The wife of Ron Arad said on Thursday that Israel should not “pay a price” to bring back his remains if the pilot, who has been missing since 1996, is definitively determined to be dead.
In a lengthy Facebook post, Tami Arad denied any Mossad operatives were physically harmed while seeking her husband, after a columnist at the Haaretz newspaper said that it was immoral to risk lives to retrieve him.
On Monday, Prime Minister Naftali Bennett revealed the Mossad recently embarked on wide-ranging efforts in search of information about Arad, who was last known to be in the custody of Lebanese terror groups.
“No soldiers lives’ were risked in the last operation in question,” Tami Arad said. “I checked with the most senior officials in the Mossad before and after the mission and I was convinced they are telling the truth.”
“During the years in which they searched for Ron… no soldiers or Mossad agents were killed,” she added.
Arad also said that her family has regularly asked that no soldiers’ lives be risked on missions to find information on her husband.
“We also asked that if it is discovered that Ron is not alive that they don’t pay a price to bring it back. Not because it not important to us to bring him home but because we believe this message will save the lives of captives in the future.” Arad said.
“We have requested and continue to request that they continue to search for Ron as long as possible, with the condition of no risk to life.”
Also on Thursday, former prime minister Ehud Olmert denied Arad was ever moved to Iran after being captured in southern Lebanon.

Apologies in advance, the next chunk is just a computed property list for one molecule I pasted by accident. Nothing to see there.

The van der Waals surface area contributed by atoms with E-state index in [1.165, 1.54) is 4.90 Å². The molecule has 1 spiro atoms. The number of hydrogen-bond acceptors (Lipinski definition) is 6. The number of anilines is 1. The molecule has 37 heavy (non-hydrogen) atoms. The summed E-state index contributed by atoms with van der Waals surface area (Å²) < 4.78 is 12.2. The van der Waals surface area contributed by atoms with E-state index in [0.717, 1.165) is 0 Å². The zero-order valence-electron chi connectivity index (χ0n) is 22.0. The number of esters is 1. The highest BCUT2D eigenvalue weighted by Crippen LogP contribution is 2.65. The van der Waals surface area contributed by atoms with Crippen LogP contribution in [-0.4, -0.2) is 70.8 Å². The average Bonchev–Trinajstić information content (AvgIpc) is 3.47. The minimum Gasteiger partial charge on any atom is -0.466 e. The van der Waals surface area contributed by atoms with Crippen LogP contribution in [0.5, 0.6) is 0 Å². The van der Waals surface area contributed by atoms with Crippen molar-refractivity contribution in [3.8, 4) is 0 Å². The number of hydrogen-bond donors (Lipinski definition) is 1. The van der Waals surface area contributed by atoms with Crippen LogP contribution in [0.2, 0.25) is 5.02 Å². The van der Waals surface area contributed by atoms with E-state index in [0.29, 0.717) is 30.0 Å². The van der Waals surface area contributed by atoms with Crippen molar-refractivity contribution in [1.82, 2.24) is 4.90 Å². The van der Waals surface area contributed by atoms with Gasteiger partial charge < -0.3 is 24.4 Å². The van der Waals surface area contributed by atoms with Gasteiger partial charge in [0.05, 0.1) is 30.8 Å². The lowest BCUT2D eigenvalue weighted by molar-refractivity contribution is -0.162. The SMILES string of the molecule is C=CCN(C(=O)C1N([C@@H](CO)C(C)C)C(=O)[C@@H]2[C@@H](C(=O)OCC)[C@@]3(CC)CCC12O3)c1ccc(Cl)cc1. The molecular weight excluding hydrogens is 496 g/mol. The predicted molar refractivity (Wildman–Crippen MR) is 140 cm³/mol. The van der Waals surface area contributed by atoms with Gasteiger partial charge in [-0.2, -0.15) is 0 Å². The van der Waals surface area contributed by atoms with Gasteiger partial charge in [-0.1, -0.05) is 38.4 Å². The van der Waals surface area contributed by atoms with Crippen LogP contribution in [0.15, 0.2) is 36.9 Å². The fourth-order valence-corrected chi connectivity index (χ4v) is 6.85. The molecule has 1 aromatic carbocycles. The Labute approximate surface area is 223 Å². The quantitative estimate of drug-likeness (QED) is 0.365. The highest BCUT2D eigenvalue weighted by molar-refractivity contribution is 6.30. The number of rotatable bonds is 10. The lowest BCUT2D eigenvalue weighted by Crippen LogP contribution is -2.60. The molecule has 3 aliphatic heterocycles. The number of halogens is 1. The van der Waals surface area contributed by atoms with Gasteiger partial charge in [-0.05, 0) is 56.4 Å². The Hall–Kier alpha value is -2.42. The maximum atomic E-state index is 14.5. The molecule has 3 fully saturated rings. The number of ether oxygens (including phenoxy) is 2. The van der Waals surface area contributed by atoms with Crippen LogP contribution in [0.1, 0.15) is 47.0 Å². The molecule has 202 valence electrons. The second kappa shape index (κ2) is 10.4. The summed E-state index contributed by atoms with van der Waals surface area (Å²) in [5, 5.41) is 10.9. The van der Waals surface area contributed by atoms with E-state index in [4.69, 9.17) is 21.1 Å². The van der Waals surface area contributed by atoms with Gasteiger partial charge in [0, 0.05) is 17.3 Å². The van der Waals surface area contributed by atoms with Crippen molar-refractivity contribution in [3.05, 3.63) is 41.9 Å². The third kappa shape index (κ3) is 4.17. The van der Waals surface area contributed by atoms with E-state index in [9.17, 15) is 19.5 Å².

In an interview with Channel 13, Olmert said that he approved a far-reaching mission in 2006 to figure out Arad’s fate. Following this mission, “we know what happened,” he said.
“We know where he was held, we know how his room looked, how he looked when he was there and after he was there,” Olmert added. “We know, according to the information that was gathered on the same mission, that Ron Arad was never transferred to Iran.”
He did not explain how it was determined that Arad was not taken to Iran.
“After this mission, there was no doubt,” Olmert said.
The former premier also said that he believes Arad was killed on May 5-6, 1988, as revenge for an Israeli military operation against Hezbollah operatives in southern Lebanon, without further elaborating.
“I really fear he was murdered,” he said.
Following the reports criticizing Bennett for revealing the operation and calling it a failure, the Prime Minister’s Office released a statement describing it as a “successful operation carried out while meeting exceptional operational objectives.”
Arad bailed out of his plane during an operation in southern Lebanon in 1986, where he was believed to be captured by the Shiite Amal movement.
It has long been thought he was then handed over to Iran, and moved from Lebanon to Iran and then back again. Several signs of life were received in the first two years of his incarceration, including photos and letters, the last of which was sent on May 5, 1988.
Arad has long been assumed to have died many years ago, although intelligence reports have differed as to the circumstances, timing and location of his death. In 2016, a report indicated that Arad was killed and buried in 1988 near Beirut. But a 2004 Israel Defense Forces commission determined that Arad had died in the 1990s after being denied medical treatment.
In 2006, Hezbollah leader Hassan Nasrallah said that the group believed Arad was dead and his burial site unknown, and in 2008, German negotiator Gerhard Konrad told Israel that Hezbollah said that Arad died during a 1988 escape attempt.